Rev. Adrianne Meier
July 25, 2021
Saint Thomas Evangelical Lutheran Church, Bloomington, Indiana
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What We Do with Red Hot Loneliness
2 Samuel 11:1-15
In the spring of the year, the time when kings go out to battle, David sent Joab with his officers and all Israel with him; they ravaged the Ammonites, and besieged Rabbah. But David remained at Jerusalem. It happened, late one afternoon, when David rose from his couch and was walking about on the roof of the king’s house, that he saw from the roof a woman bathing; the woman was very beautiful. David sent someone to inquire about the woman. It was reported, “This is Bathsheba daughter of Eliam, the wife of Uriah the Hittite.” So David sent messengers to get her, and she came to him, and he lay with her. (Now she was purifying herself after her period.) Then she returned to her house. The woman conceived; and she sent and told David, “I am pregnant.”
So David sent word to Joab, “Send me Uriah the Hittite.” And Joab sent Uriah to David. When Uriah came to him, David asked how Joab and the people fared, and how the war was going. Then David said to Uriah, “Go down to your house, and wash your feet.” Uriah went out of the king’s house, and there followed him a present from the
king. But Uriah slept at the entrance of the king’s house with all the servants of his lord, and did not go down to his house. When they told David, “Uriah did not go down to his house,” David said to Uriah, “You have just come from a journey. Why did you not go down to your house?” Uriah said to David, “The ark and Israel and Judah remain in booths; and my lord Joab and the servants of my lord are camping in the open field; shall I then go to my house, to eat and to drink, and to lie with my wife? As you live, and as your soul lives, I will not do such a thing.” Then David said to Uriah, “Remain here today also, and tomorrow I will send you back.” So Uriah remained in Jerusalem that day. On the next day, David invited him to eat and drink in his presence and made him drunk; and in the evening he went out to lie on his couch with the servants of his lord, but he did not go down to his house.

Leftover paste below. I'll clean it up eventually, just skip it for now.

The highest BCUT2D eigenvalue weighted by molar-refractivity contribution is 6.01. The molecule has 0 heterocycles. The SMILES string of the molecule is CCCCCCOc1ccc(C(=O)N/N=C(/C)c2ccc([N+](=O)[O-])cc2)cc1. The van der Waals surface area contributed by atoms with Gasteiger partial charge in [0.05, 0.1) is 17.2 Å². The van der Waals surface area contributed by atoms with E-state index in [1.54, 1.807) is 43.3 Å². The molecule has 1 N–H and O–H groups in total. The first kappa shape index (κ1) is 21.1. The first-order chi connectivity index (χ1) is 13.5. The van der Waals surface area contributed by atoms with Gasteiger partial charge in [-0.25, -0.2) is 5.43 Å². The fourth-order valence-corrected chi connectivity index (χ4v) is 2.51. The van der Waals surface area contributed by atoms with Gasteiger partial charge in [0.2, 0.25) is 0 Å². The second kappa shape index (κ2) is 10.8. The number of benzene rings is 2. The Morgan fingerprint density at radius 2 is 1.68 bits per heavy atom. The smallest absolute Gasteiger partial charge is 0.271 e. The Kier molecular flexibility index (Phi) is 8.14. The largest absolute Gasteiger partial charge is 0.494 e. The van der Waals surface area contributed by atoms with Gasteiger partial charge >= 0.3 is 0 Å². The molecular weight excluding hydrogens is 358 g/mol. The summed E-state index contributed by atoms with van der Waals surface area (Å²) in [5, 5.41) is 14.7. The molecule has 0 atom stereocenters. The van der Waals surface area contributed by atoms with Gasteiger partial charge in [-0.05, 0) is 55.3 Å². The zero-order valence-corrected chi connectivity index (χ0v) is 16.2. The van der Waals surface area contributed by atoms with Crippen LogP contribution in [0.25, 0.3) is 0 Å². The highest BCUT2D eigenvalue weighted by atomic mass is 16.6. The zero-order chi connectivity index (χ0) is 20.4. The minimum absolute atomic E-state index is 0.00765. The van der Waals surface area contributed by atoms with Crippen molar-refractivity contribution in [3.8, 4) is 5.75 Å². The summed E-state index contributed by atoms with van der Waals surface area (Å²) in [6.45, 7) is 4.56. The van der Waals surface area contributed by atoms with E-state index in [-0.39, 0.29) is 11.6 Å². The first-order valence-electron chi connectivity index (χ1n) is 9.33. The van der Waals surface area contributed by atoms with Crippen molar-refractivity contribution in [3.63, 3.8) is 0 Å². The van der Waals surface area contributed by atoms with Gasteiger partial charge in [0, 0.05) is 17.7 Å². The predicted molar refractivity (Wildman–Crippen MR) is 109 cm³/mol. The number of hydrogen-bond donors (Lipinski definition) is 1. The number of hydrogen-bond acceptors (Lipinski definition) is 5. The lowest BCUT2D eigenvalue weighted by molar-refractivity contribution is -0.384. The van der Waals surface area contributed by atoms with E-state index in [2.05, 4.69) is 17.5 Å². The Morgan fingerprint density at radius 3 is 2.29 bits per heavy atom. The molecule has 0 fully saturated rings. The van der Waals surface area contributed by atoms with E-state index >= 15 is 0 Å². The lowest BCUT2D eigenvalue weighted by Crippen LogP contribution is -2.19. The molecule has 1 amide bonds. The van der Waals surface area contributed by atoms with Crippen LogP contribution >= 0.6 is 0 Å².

In the morning David wrote a letter to Joab, and sent it by the hand of Uriah. In the letter he wrote, “Set Uriah in the forefront of the hardest fighting, and then draw back from him, so that he may be struck down and die.”
The trouble starts, at least in my opinion…the trouble in today’s story begins when David refuses to deal with his red hot loneliness. He ought to be out waging battle, viewing his kingdom, meeting with his people, but, inexplicably, he isn’t. He’s lethargic, even lazy, and lonely. And, of course, the even bigger problem, is that that is not where this story ends – not with his red hot loneliness, but with all the ways he abuses other people to soothe himself. Loneliness is a fact of life on earth. We will all be lonely – we all have been lonely – in our lives. The past year or more has been incredibly lonely. We have literally been isolated in our homes. It has been bad enough that even introverts like me have been lonely! We cannot escape the fact of loneliness, but if we are willing to lean into our loneliness, we will see God’s grace at work, because the Good News isn’t that we can achieve pain-free living; the Good News is that God’s grace transforms our pain and loneliness into courage, compassion, wisdom, and resiliency.